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Challenge11 / Stage4

Stage 3

Analysis without Discrete Logarithm Calculation

Without cracking the stage 2 encryption, it has not been possible to fully reverse this payload stage. However, based on known prior behaviour patterns, it is possible to make some reasonable estimations.

In examining the encrypted traffic between 10.0.0.1 and its server, we notice that, in packet #30, 10.0.0.1 communicates a null byte to the server. Based on known prior behaviour, we hypothesis that this packet marks entry into the stage 3 payload by writing back the stage 3 payload's entry offset (after it has been zeroed):

Stage 3 Sequence Diagram

Based on similar observations, we infer a similar split between the stage 3 and 4 payloads.

We now note that the stage 3 payload appears to download 9862735 bytes (in packet's #32-#199) which we shall assume make up the stage 4 payload. As we hypothesis that an entry byte needs to be specified for the stage 4 payload, we note that this byte could be read from this downloaded data. Additionally, as we have previously witnessed Adler32 being used to perform checksumming of downloaded payloads, so we presume that it is used again here. So, we speculate that:

  • 4 bytes of the data is used for checksumming information
  • and 1 byte is used to specify a starting offset.

Thus, we estimate that the stage 4 payload consists of the first 986270 downloaded bytes of packets #32-#199.

Analysis with Discrete Logarithm Calculation

Note: the following analysis was performed using the results of Ruud Schramp's discrete logarithm calculation.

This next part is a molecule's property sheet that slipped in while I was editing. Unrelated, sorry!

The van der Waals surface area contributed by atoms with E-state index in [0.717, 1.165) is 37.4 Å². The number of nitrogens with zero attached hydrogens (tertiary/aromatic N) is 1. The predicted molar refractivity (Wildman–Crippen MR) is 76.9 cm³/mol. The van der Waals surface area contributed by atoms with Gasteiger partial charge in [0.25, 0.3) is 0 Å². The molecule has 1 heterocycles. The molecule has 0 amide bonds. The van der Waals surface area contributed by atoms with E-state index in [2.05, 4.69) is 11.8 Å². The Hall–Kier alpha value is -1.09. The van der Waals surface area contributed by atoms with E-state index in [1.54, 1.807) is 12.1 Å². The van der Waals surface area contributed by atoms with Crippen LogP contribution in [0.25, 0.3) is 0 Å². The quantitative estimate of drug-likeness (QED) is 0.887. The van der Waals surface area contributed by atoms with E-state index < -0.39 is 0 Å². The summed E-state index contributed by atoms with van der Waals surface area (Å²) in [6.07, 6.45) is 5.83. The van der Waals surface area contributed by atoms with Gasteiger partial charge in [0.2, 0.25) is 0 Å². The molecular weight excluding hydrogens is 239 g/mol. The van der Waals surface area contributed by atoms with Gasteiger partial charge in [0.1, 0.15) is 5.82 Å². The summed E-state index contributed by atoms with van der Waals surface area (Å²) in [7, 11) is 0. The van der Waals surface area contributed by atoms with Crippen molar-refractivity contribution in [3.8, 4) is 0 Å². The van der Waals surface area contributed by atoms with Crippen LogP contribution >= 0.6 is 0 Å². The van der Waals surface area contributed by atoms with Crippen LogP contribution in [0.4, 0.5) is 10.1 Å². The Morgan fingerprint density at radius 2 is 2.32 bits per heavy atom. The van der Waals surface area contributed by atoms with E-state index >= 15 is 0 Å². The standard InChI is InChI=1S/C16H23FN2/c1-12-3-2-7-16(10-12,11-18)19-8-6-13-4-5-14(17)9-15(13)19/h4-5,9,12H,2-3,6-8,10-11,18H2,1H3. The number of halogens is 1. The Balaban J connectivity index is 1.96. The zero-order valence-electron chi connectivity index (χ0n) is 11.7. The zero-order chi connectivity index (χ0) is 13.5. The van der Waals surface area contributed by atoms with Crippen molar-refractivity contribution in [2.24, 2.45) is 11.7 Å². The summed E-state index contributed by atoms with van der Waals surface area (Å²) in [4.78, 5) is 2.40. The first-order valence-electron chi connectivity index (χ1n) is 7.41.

VirusTotal does not report the shellcode as being known to the majority of its 41 AV agents (only McAfee-GW-Edition complains).

We reverse stage 3 using the demo version of IDA Pro on a compiled version of honeynet_stage3_payload.S (this file has been created by editing the output of x86dis).

From the IDA Pro disassembly of stage 3 and /usr/src/sys/kern/syscalls.master, we note that:

  • the system call at line 0x360 (called via lines 0x12C, 0x17B and 0x2EF) is a call to FreeBSD function number 0x03
    • i.e. ssize_t read(int fd, void *buf, size_t nbyte) (see read manpage)
  • the system call at line 0x360 (called via line 0x2AC) is a call to FreeBSD function number 0x04
    • i.e. ssize_t write(int fd, const void *buf, size_t nbyte) (see write manpage)
  • the system call at line 0x5E is a call to FreeBSD function number 0x14
    • i.e. pid_t getpid(void) (see getpid manpage)
  • the system call at line 0x106 is a call to FreeBSD function number 0x49
    • i.e. int munmap(void *addr, size_t len) (see munmap manpage)
  • the system call at line 0x305 is a call to FreeBSD function number 0x4A
    • i.e. int mprotect(const void *addr, size_t len, int prot) (see mprotect manpage)
  • the system call at line 0x7C is a call to FreeBSD function number 0xCA
  • the system call at line 0x1E3 is a call to FreeBSD function number 0x1DD
    • i.e. caddr_t mmap(caddr_t addr, size_t len, int prot, int flags, int fd, off_t pos) (see mmap manpage and /include/sys/mman.h)

Additionally, we note that:

  • register EBX is set to contain the 3rd argument passed when stage 3 is called, and this register value is not altered anywhere within the stage 3 payload
    • i.e. with the exception of the stage 3 prologue and epilogue, EBX always points to ENCRYPT_process_bytes within the stage 3 payload
  • if stage 3 is called with a null value for ENCRYPT_process_bytes, then no Rabbit encryption/decryption is performed

Stage 3 Sequence Diagram

Stage 3 Sequence Diagram

Using PyDBG and Scapy Python code (running within a VMWare Windows XP SP2 virtual machine) we can now automatically extract our stage 4 payload (saved as honeynet_stage4_payload.section0.elf [MD5: 2c659b3003bd51ca3ba62a8f4db287e1] and honeynet_stage4_payload.section1.elf [MD5: bec7ab003e5988d2ba98140f90ec60df]).

See stage2_to_4_unpacker.py for a copy of this extraction code and stage2_to_4_unpacker.log for the logged output in running this code.

Updated